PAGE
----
Gindroz reviews the new documentary "The Pruitt-Igoe Myth", which tells the story of the infamous St. Louis public housing project built in 1956 and demolished in 1976:
"The "actors" in this tragedy are real: the residents who lived through the experience. They describe their living conditions before Pruitt-Igoe was built, their joy at moving into the project, and the wonderful, magical place it was at the beginning. Then, step by step, they tell us what it was like to live through its decline: the loss of maintenance, resulting in urine-soaked elevators and rotting garbage at entries; the lack of jobs, resulting in the loss of hope and criminals moving into this unmanaged place. The story ends in fear and death."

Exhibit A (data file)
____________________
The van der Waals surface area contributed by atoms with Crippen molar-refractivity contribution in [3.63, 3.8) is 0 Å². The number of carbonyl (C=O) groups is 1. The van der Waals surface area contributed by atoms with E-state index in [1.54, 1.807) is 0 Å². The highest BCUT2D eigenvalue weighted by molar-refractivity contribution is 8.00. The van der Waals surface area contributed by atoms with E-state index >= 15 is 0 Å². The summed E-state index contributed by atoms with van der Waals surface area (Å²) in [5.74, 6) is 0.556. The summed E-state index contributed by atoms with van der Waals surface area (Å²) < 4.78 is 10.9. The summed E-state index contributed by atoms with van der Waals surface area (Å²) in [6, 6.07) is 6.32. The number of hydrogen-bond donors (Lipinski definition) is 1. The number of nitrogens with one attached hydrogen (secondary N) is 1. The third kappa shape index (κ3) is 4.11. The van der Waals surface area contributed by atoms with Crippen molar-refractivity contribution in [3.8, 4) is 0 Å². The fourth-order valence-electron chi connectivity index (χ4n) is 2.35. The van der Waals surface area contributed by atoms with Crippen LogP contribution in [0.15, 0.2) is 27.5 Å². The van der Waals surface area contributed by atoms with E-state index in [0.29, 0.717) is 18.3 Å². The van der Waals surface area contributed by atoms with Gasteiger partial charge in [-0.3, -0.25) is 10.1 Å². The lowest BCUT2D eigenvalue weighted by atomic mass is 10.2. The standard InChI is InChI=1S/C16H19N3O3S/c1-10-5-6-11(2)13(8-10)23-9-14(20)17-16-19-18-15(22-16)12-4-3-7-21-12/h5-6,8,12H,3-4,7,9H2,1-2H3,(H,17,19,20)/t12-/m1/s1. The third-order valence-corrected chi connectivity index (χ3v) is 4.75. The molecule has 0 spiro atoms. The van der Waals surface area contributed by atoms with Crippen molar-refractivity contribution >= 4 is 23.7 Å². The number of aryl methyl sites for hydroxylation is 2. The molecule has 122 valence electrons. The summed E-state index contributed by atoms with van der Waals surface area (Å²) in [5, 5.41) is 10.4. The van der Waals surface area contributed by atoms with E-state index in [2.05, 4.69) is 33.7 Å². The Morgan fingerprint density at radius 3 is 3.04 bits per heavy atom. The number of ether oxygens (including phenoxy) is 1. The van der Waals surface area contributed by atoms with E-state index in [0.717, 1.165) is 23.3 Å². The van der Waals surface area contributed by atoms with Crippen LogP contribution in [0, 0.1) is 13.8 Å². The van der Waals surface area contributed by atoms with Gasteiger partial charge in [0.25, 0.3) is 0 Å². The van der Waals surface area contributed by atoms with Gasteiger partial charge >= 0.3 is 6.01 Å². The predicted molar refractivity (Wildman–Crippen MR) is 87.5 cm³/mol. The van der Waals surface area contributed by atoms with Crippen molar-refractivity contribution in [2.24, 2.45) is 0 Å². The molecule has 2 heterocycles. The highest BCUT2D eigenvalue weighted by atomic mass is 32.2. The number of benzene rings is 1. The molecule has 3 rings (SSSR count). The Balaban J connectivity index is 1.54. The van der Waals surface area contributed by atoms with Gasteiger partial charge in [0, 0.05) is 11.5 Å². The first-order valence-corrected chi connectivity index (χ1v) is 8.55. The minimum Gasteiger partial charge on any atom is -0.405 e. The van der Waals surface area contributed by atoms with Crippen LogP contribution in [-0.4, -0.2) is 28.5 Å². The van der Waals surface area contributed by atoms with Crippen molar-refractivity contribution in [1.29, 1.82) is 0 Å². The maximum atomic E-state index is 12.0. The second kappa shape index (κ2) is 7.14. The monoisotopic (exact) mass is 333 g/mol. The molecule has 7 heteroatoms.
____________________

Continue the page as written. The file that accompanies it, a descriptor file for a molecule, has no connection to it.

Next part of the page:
But Gindroz uses the film as an opening to discuss what public housing was such a failure, including the rote repetition of the high-density block form in areas where such a form made no sense:
"Often their campuses spread across sites equivalent to several blocks of a traditional city. These concentrations of public housing stood apart from neighborhoods. The "project" replaced the "neighborhood." It lacked the diversity, human scale, and mix of uses that had made traditional neighborhoods function."
Thanks to Robert Steuteville